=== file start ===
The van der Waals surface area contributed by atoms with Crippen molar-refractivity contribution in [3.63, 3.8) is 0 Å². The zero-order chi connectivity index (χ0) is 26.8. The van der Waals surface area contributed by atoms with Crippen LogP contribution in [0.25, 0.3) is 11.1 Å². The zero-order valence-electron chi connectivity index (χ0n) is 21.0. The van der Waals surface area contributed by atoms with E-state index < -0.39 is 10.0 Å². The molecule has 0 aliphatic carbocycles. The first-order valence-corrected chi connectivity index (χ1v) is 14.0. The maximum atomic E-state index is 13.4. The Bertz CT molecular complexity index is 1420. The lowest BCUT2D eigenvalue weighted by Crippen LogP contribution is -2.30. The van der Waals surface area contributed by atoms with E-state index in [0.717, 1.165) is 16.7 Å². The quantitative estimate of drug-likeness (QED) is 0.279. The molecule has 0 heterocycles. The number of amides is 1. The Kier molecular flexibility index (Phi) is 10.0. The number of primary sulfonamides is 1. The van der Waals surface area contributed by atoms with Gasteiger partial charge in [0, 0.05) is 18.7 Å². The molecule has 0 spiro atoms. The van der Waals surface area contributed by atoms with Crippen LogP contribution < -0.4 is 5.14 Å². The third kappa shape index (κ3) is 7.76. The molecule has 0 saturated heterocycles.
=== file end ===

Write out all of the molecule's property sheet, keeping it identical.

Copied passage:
The van der Waals surface area contributed by atoms with Crippen molar-refractivity contribution in [3.63, 3.8) is 0 Å². The zero-order chi connectivity index (χ0) is 26.8. The van der Waals surface area contributed by atoms with Crippen LogP contribution in [0.25, 0.3) is 11.1 Å². The zero-order valence-electron chi connectivity index (χ0n) is 21.0. The van der Waals surface area contributed by atoms with E-state index < -0.39 is 10.0 Å². The molecule has 0 aliphatic carbocycles. The first-order valence-corrected chi connectivity index (χ1v) is 14.0. The maximum atomic E-state index is 13.4. The Bertz CT molecular complexity index is 1420. The lowest BCUT2D eigenvalue weighted by Crippen LogP contribution is -2.30. The van der Waals surface area contributed by atoms with E-state index in [0.717, 1.165) is 16.7 Å². The quantitative estimate of drug-likeness (QED) is 0.279. The molecule has 0 heterocycles. The number of amides is 1. The Kier molecular flexibility index (Phi) is 10.0. The number of primary sulfonamides is 1. The van der Waals surface area contributed by atoms with Gasteiger partial charge in [0, 0.05) is 18.7 Å². The molecule has 0 spiro atoms. The van der Waals surface area contributed by atoms with Crippen LogP contribution < -0.4 is 5.14 Å². The third kappa shape index (κ3) is 7.76. The molecule has 0 saturated heterocycles.